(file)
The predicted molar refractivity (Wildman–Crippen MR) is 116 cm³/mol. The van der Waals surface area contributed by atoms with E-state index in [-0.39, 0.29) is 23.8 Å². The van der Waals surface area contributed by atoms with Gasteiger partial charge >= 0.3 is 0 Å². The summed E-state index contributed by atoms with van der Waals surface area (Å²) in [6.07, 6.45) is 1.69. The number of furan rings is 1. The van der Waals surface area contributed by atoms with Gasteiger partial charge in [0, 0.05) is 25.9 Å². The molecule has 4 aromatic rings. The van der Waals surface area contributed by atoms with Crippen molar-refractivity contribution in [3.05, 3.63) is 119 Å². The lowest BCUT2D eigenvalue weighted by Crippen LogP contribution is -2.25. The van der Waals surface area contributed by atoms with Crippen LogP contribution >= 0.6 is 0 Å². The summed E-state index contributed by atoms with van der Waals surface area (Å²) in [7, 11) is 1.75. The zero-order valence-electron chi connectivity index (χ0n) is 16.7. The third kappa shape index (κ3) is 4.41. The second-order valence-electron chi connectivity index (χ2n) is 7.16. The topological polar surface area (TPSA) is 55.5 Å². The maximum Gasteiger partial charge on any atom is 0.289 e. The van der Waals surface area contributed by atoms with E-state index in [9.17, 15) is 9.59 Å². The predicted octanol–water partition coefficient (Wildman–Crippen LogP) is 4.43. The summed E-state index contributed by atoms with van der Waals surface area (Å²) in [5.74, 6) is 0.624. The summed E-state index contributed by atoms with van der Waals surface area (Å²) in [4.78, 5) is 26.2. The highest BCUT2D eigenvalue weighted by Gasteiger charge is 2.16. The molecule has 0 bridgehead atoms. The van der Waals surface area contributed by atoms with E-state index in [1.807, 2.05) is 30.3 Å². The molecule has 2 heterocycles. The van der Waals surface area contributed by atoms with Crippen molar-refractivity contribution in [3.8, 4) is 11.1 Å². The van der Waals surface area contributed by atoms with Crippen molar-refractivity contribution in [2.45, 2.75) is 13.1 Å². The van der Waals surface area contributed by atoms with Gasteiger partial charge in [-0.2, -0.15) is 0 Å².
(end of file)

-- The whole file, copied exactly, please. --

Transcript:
The predicted molar refractivity (Wildman–Crippen MR) is 116 cm³/mol. The van der Waals surface area contributed by atoms with E-state index in [-0.39, 0.29) is 23.8 Å². The van der Waals surface area contributed by atoms with Gasteiger partial charge >= 0.3 is 0 Å². The summed E-state index contributed by atoms with van der Waals surface area (Å²) in [6.07, 6.45) is 1.69. The number of furan rings is 1. The van der Waals surface area contributed by atoms with Gasteiger partial charge in [0, 0.05) is 25.9 Å². The molecule has 4 aromatic rings. The van der Waals surface area contributed by atoms with Crippen molar-refractivity contribution in [3.05, 3.63) is 119 Å². The lowest BCUT2D eigenvalue weighted by Crippen LogP contribution is -2.25. The van der Waals surface area contributed by atoms with Crippen LogP contribution >= 0.6 is 0 Å². The summed E-state index contributed by atoms with van der Waals surface area (Å²) in [7, 11) is 1.75. The zero-order valence-electron chi connectivity index (χ0n) is 16.7. The third kappa shape index (κ3) is 4.41. The second-order valence-electron chi connectivity index (χ2n) is 7.16. The topological polar surface area (TPSA) is 55.5 Å². The maximum Gasteiger partial charge on any atom is 0.289 e. The van der Waals surface area contributed by atoms with E-state index in [9.17, 15) is 9.59 Å². The predicted octanol–water partition coefficient (Wildman–Crippen LogP) is 4.43. The summed E-state index contributed by atoms with van der Waals surface area (Å²) in [5.74, 6) is 0.624. The summed E-state index contributed by atoms with van der Waals surface area (Å²) in [4.78, 5) is 26.2. The highest BCUT2D eigenvalue weighted by Gasteiger charge is 2.16. The molecule has 0 bridgehead atoms. The van der Waals surface area contributed by atoms with E-state index in [1.807, 2.05) is 30.3 Å². The molecule has 2 heterocycles. The van der Waals surface area contributed by atoms with Crippen molar-refractivity contribution in [3.8, 4) is 11.1 Å². The van der Waals surface area contributed by atoms with Crippen molar-refractivity contribution in [2.45, 2.75) is 13.1 Å². The van der Waals surface area contributed by atoms with Gasteiger partial charge in [-0.2, -0.15) is 0 Å².